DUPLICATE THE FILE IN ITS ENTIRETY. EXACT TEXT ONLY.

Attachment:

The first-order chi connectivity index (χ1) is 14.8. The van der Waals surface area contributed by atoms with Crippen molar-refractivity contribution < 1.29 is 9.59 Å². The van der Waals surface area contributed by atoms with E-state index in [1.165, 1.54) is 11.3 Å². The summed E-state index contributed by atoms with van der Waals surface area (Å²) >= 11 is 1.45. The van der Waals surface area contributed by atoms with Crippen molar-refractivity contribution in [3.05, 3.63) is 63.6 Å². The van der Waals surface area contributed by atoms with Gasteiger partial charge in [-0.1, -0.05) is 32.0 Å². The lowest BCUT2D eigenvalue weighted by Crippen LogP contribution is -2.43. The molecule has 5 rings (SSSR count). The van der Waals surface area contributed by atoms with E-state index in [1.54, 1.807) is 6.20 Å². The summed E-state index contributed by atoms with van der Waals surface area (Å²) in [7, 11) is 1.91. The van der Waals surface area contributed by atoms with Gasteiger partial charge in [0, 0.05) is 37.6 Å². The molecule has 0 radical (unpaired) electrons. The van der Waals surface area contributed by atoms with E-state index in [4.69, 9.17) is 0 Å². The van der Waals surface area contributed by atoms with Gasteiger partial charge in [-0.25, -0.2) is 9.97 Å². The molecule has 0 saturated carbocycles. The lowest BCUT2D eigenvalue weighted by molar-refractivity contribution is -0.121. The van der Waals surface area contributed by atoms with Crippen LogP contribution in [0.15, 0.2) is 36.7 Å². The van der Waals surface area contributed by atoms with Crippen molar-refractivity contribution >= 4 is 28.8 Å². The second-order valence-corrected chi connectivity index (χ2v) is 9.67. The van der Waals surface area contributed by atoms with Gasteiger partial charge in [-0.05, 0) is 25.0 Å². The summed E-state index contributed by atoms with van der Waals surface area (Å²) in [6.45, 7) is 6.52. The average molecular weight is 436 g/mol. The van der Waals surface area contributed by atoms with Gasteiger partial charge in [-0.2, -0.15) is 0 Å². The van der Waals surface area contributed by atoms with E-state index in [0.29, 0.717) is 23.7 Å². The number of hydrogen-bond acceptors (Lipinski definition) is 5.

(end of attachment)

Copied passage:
The first-order chi connectivity index (χ1) is 14.8. The van der Waals surface area contributed by atoms with Crippen molar-refractivity contribution < 1.29 is 9.59 Å². The van der Waals surface area contributed by atoms with E-state index in [1.165, 1.54) is 11.3 Å². The summed E-state index contributed by atoms with van der Waals surface area (Å²) >= 11 is 1.45. The van der Waals surface area contributed by atoms with Crippen molar-refractivity contribution in [3.05, 3.63) is 63.6 Å². The van der Waals surface area contributed by atoms with Gasteiger partial charge in [-0.1, -0.05) is 32.0 Å². The lowest BCUT2D eigenvalue weighted by Crippen LogP contribution is -2.43. The molecule has 5 rings (SSSR count). The van der Waals surface area contributed by atoms with E-state index in [1.54, 1.807) is 6.20 Å². The summed E-state index contributed by atoms with van der Waals surface area (Å²) in [7, 11) is 1.91. The van der Waals surface area contributed by atoms with Gasteiger partial charge in [0, 0.05) is 37.6 Å². The molecule has 0 radical (unpaired) electrons. The van der Waals surface area contributed by atoms with E-state index in [4.69, 9.17) is 0 Å². The van der Waals surface area contributed by atoms with Gasteiger partial charge in [-0.25, -0.2) is 9.97 Å². The molecule has 0 saturated carbocycles. The lowest BCUT2D eigenvalue weighted by molar-refractivity contribution is -0.121. The van der Waals surface area contributed by atoms with Crippen LogP contribution in [0.15, 0.2) is 36.7 Å². The van der Waals surface area contributed by atoms with Crippen molar-refractivity contribution >= 4 is 28.8 Å². The second-order valence-corrected chi connectivity index (χ2v) is 9.67. The van der Waals surface area contributed by atoms with Gasteiger partial charge in [-0.05, 0) is 25.0 Å². The summed E-state index contributed by atoms with van der Waals surface area (Å²) in [6.45, 7) is 6.52. The average molecular weight is 436 g/mol. The van der Waals surface area contributed by atoms with Gasteiger partial charge in [-0.2, -0.15) is 0 Å². The van der Waals surface area contributed by atoms with E-state index in [0.29, 0.717) is 23.7 Å². The number of hydrogen-bond acceptors (Lipinski definition) is 5.